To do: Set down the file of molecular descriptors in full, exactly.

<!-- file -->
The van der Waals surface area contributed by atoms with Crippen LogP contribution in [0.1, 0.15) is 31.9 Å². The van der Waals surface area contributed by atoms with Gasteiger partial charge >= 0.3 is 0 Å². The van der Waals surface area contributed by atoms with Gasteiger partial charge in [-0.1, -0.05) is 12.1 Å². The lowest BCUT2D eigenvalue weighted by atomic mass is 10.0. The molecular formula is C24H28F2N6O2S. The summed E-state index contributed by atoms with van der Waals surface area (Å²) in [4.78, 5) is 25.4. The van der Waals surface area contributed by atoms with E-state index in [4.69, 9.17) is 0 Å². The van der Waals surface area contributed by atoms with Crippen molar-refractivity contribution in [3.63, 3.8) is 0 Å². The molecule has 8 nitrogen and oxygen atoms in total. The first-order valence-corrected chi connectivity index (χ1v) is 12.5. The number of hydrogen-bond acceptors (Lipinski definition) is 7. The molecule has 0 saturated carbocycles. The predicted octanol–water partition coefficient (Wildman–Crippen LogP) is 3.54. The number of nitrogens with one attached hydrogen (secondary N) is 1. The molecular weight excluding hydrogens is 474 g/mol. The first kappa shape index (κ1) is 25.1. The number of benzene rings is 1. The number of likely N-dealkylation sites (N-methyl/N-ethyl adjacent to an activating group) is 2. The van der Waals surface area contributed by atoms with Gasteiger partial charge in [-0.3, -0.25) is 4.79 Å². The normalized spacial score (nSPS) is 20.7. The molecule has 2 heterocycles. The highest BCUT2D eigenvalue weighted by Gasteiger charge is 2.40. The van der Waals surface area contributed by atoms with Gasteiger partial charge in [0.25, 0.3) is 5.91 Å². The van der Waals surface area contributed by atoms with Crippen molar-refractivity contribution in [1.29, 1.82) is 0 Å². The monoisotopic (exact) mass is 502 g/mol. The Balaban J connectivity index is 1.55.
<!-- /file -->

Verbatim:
The van der Waals surface area contributed by atoms with Crippen LogP contribution in [0.1, 0.15) is 31.9 Å². The van der Waals surface area contributed by atoms with Gasteiger partial charge >= 0.3 is 0 Å². The van der Waals surface area contributed by atoms with Gasteiger partial charge in [-0.1, -0.05) is 12.1 Å². The lowest BCUT2D eigenvalue weighted by atomic mass is 10.0. The molecular formula is C24H28F2N6O2S. The summed E-state index contributed by atoms with van der Waals surface area (Å²) in [4.78, 5) is 25.4. The van der Waals surface area contributed by atoms with E-state index in [4.69, 9.17) is 0 Å². The van der Waals surface area contributed by atoms with Crippen molar-refractivity contribution in [3.63, 3.8) is 0 Å². The molecule has 8 nitrogen and oxygen atoms in total. The first-order valence-corrected chi connectivity index (χ1v) is 12.5. The number of hydrogen-bond acceptors (Lipinski definition) is 7. The molecule has 0 saturated carbocycles. The predicted octanol–water partition coefficient (Wildman–Crippen LogP) is 3.54. The number of nitrogens with one attached hydrogen (secondary N) is 1. The molecular weight excluding hydrogens is 474 g/mol. The first kappa shape index (κ1) is 25.1. The number of benzene rings is 1. The number of likely N-dealkylation sites (N-methyl/N-ethyl adjacent to an activating group) is 2. The van der Waals surface area contributed by atoms with Gasteiger partial charge in [-0.3, -0.25) is 4.79 Å². The normalized spacial score (nSPS) is 20.7. The molecule has 2 heterocycles. The highest BCUT2D eigenvalue weighted by Gasteiger charge is 2.40. The van der Waals surface area contributed by atoms with Gasteiger partial charge in [0.25, 0.3) is 5.91 Å². The van der Waals surface area contributed by atoms with Crippen molar-refractivity contribution in [1.29, 1.82) is 0 Å². The monoisotopic (exact) mass is 502 g/mol. The Balaban J connectivity index is 1.55.